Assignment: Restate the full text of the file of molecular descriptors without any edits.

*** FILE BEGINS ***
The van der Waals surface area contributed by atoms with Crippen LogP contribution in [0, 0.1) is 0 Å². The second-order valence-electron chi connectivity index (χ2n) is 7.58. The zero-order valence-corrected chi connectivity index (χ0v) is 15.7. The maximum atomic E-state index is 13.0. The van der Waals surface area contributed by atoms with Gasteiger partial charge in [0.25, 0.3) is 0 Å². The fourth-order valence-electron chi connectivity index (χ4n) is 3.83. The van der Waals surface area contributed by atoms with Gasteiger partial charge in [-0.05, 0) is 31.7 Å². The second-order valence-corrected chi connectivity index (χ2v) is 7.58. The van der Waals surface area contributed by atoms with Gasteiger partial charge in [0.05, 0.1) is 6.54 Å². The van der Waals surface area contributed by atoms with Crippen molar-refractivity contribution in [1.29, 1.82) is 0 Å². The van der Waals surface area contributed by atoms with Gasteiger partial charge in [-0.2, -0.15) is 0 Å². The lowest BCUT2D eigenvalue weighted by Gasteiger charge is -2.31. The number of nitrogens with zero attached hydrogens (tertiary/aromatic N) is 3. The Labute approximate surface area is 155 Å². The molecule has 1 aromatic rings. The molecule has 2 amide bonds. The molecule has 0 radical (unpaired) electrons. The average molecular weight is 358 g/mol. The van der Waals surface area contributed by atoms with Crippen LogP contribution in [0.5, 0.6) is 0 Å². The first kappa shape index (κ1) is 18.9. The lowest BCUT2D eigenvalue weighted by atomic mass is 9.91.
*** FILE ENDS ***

The van der Waals surface area contributed by atoms with Crippen LogP contribution in [0, 0.1) is 0 Å². The second-order valence-electron chi connectivity index (χ2n) is 7.58. The zero-order valence-corrected chi connectivity index (χ0v) is 15.7. The maximum atomic E-state index is 13.0. The van der Waals surface area contributed by atoms with Gasteiger partial charge in [0.25, 0.3) is 0 Å². The fourth-order valence-electron chi connectivity index (χ4n) is 3.83. The van der Waals surface area contributed by atoms with Gasteiger partial charge in [-0.05, 0) is 31.7 Å². The second-order valence-corrected chi connectivity index (χ2v) is 7.58. The van der Waals surface area contributed by atoms with Gasteiger partial charge in [0.05, 0.1) is 6.54 Å². The van der Waals surface area contributed by atoms with Crippen molar-refractivity contribution in [1.29, 1.82) is 0 Å². The van der Waals surface area contributed by atoms with Gasteiger partial charge in [-0.2, -0.15) is 0 Å². The lowest BCUT2D eigenvalue weighted by Gasteiger charge is -2.31. The number of nitrogens with zero attached hydrogens (tertiary/aromatic N) is 3. The Labute approximate surface area is 155 Å². The molecule has 1 aromatic rings. The molecule has 2 amide bonds. The molecule has 0 radical (unpaired) electrons. The average molecular weight is 358 g/mol. The van der Waals surface area contributed by atoms with Crippen LogP contribution in [0.5, 0.6) is 0 Å². The first kappa shape index (κ1) is 18.9. The lowest BCUT2D eigenvalue weighted by atomic mass is 9.91.